Back home, the band continued to attract fans -- despite the fact that Furious George had yet to be completed. Because of the producer's ineptitude, the album wasn't mixed and mastered until the following spring, right around the time that D.O.R.K. was putting pressure on Martinez. Recounts Welsh: "We had this meeting where we were like, 'Listen, shape up or ship out. This is too important to all of us, and we want your vocals to improve.' He's like, 'All right.' The next day, we had another meeting to talk about it, and he's like, 'I'm out. I'm done.' We were shocked. We had to go into crisis mode, because we were releasing Furious George, with him on it, on April 17, which turned out to be the last show with him."
Making matters worse, they'd just found out that D.O.R.K. was invited to play the entirety of that summer's Warped Tour. Welsh had run into Lyman at South by Southwest, and told him that his band was ready to do whatever it took. "He was like, 'and...so is every other band. What are you willing to do?'" Welsh remembers. "I said, 'We'll work. We'll cook food, we'll do whatever.' He said, 'Well, I could use some help on the crew. So let's see if you guys can hang. All right, I'll see you in Houston.'"
Before heading to Texas, D.O.R.K. regrouped. Knoebel and Ankele took over vocal duties, and the bandmembers wrote and recorded enough material for a new five-song EP, Dork Side of the Moon, which was completed by the time they joined Lyman's traveling punk-rock circus. Their first day in Houston, they worked fourteen hours straight -- and then they drove to the next stop and did it again. Lyman's crew was so impressed that they gave the band credentials and allowed D.O.R.K. to tag along for the remaining dates. The tour was grueling: They'd drive all night to get to the next stop by 6 a.m., then work all day setting up and tearing down stages, performing and manning their merchandise booth in between. Although Lyman had invited other acts to join on the tour in the past, they invariably dropped off after a few dates. But D.O.R.K. remained steadfast and completed the entire tour.
"We talk about that to this day," says Knoebel. "And we still have no idea how we did it."
Last summer, D.O.R.K. was invited back. Once again, the outfit finished another record, The K.R.O.D.father, in time for the tour, which proved to be just as punishing and fulfilling as the previous one. By now, the band had earned the respect of both the crew and fellow artists. Fat Mike from NOFX, who's notoriously cantankerous, and the Offspring's Dexter Holland both made it a point to catch D.O.R.K.'s set, then invited the musicians into the "cool camp," a special enclave where the rank and file aren't welcome. Fat Mike even name-dropped the band while on stage at a New Jersey stop.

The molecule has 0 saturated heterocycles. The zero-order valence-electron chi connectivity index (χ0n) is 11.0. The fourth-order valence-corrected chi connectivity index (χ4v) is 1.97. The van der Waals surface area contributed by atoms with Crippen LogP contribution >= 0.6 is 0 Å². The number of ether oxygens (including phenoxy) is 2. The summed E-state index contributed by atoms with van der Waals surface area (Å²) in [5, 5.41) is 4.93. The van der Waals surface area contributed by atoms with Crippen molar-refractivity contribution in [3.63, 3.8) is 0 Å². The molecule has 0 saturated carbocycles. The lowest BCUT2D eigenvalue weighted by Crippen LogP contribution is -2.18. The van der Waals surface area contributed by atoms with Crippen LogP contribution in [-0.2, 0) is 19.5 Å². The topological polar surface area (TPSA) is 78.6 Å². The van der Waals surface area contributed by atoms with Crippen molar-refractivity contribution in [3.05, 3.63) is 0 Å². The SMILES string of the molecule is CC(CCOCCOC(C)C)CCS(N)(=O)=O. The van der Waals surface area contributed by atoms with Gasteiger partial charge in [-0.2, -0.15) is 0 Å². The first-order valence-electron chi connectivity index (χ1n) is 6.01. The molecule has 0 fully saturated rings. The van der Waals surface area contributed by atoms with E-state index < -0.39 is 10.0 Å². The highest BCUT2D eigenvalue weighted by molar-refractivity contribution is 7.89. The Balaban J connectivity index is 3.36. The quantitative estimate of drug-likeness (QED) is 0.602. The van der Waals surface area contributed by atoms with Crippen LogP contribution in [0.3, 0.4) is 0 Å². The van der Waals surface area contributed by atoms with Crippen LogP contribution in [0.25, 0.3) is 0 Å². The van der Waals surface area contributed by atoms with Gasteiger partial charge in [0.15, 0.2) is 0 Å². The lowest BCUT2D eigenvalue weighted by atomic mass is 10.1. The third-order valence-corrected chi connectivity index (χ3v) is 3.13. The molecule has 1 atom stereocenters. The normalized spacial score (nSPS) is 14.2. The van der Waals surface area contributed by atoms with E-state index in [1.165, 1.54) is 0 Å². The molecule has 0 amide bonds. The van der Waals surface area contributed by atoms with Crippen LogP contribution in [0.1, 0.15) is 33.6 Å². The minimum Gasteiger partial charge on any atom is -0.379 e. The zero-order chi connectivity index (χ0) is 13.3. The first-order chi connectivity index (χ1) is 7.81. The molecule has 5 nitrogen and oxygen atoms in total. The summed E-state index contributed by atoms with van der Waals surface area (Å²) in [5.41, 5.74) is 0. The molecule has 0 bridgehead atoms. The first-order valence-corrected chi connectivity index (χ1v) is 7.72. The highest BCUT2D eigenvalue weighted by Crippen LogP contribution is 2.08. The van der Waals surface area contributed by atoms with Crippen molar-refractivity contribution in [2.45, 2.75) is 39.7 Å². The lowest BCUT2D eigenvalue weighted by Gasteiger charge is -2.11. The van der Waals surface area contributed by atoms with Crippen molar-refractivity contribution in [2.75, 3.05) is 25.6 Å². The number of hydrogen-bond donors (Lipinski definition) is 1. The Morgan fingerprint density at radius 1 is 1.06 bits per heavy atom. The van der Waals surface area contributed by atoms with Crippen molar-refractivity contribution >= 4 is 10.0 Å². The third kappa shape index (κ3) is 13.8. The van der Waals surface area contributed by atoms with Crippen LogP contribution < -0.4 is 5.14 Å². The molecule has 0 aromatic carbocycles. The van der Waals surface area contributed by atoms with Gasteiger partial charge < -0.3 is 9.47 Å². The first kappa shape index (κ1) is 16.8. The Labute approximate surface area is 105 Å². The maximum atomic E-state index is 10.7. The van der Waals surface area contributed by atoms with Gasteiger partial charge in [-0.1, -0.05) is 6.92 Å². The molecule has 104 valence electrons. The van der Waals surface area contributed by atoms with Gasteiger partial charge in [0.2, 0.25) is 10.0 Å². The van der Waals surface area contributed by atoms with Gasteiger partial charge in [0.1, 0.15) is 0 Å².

Today, with more than 400 shows under its belt, the band is going strong. Along the way, it's suffered losses (Aguirre took his own life in 2004) and dropped the periods from its moniker (which were only there to make the name stand out). Dork's now about to issue its latest disc, Suck It, in advance of a third consecutive run on the Warped Tour. Recorded and produced by the act's newest member, guitarist Brian Johannsen, who joined the fold a few months ago, the seventeen-track album reveals a decidedly more mature band that's as road-tested as it is kid-approved. There's no shortage of pithy, pop-punk anthems, such as "Song Writing for Dummies" and "Goin' to Hell," which owe a sizable debt to neo-punks like New Found Glory. But there are also unexpected bright spots, including "Fuck If I Know," a Bad Religion-tinged cut that features a cameo by Stephan Egerton of the Descendents, and "Chasing Lies," which recalls early Get Up Kids.
The group's musicianship finally matches its moxie. And now that these dorks have gone from geek to chic, has the band outgrown its name, as well?
"I'm not going to lie," says Knoebel. "At first I didn't like the name, and I was embarrassed to tell people the name. But we've had to eat so much shit as the band Dork that now I wear with it with pride."
"I feel like all the facets are working," Welsh concludes. "We're a good live band. We've got good songs. We work hard. We've toured and we've done things that other people haven't done. This is us. If you don't like it, you can fuck off, I guess."
Or suck it.